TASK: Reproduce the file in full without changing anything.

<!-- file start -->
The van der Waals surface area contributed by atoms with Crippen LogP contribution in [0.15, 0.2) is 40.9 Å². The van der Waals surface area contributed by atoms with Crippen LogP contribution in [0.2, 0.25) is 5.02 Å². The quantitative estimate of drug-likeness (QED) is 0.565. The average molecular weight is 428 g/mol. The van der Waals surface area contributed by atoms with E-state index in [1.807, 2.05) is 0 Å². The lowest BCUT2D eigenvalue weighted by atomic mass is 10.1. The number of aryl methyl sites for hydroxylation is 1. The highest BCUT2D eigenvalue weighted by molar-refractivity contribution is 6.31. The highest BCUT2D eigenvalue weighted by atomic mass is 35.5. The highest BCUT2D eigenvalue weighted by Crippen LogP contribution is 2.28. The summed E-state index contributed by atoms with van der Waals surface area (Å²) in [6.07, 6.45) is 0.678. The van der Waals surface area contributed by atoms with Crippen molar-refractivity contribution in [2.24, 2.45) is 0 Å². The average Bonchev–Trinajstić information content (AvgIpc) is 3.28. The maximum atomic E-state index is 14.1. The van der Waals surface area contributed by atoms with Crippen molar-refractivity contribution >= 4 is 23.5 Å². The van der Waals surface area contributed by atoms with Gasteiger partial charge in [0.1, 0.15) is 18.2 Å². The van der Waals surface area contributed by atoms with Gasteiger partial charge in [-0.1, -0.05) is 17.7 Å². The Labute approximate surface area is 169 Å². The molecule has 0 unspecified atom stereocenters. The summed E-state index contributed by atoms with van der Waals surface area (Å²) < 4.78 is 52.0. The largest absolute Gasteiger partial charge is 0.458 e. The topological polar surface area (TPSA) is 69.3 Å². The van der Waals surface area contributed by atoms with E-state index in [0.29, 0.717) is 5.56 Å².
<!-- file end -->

The van der Waals surface area contributed by atoms with Crippen LogP contribution in [0.15, 0.2) is 40.9 Å². The van der Waals surface area contributed by atoms with Crippen LogP contribution in [0.2, 0.25) is 5.02 Å². The quantitative estimate of drug-likeness (QED) is 0.565. The average molecular weight is 428 g/mol. The van der Waals surface area contributed by atoms with E-state index in [1.807, 2.05) is 0 Å². The lowest BCUT2D eigenvalue weighted by atomic mass is 10.1. The number of aryl methyl sites for hydroxylation is 1. The highest BCUT2D eigenvalue weighted by molar-refractivity contribution is 6.31. The highest BCUT2D eigenvalue weighted by atomic mass is 35.5. The highest BCUT2D eigenvalue weighted by Crippen LogP contribution is 2.28. The summed E-state index contributed by atoms with van der Waals surface area (Å²) in [6.07, 6.45) is 0.678. The van der Waals surface area contributed by atoms with Crippen molar-refractivity contribution in [2.24, 2.45) is 0 Å². The average Bonchev–Trinajstić information content (AvgIpc) is 3.28. The maximum atomic E-state index is 14.1. The van der Waals surface area contributed by atoms with Crippen molar-refractivity contribution >= 4 is 23.5 Å². The van der Waals surface area contributed by atoms with Gasteiger partial charge in [0.1, 0.15) is 18.2 Å². The van der Waals surface area contributed by atoms with Gasteiger partial charge in [-0.1, -0.05) is 17.7 Å². The Labute approximate surface area is 169 Å². The molecule has 0 unspecified atom stereocenters. The summed E-state index contributed by atoms with van der Waals surface area (Å²) < 4.78 is 52.0. The largest absolute Gasteiger partial charge is 0.458 e. The topological polar surface area (TPSA) is 69.3 Å². The van der Waals surface area contributed by atoms with E-state index in [0.29, 0.717) is 5.56 Å².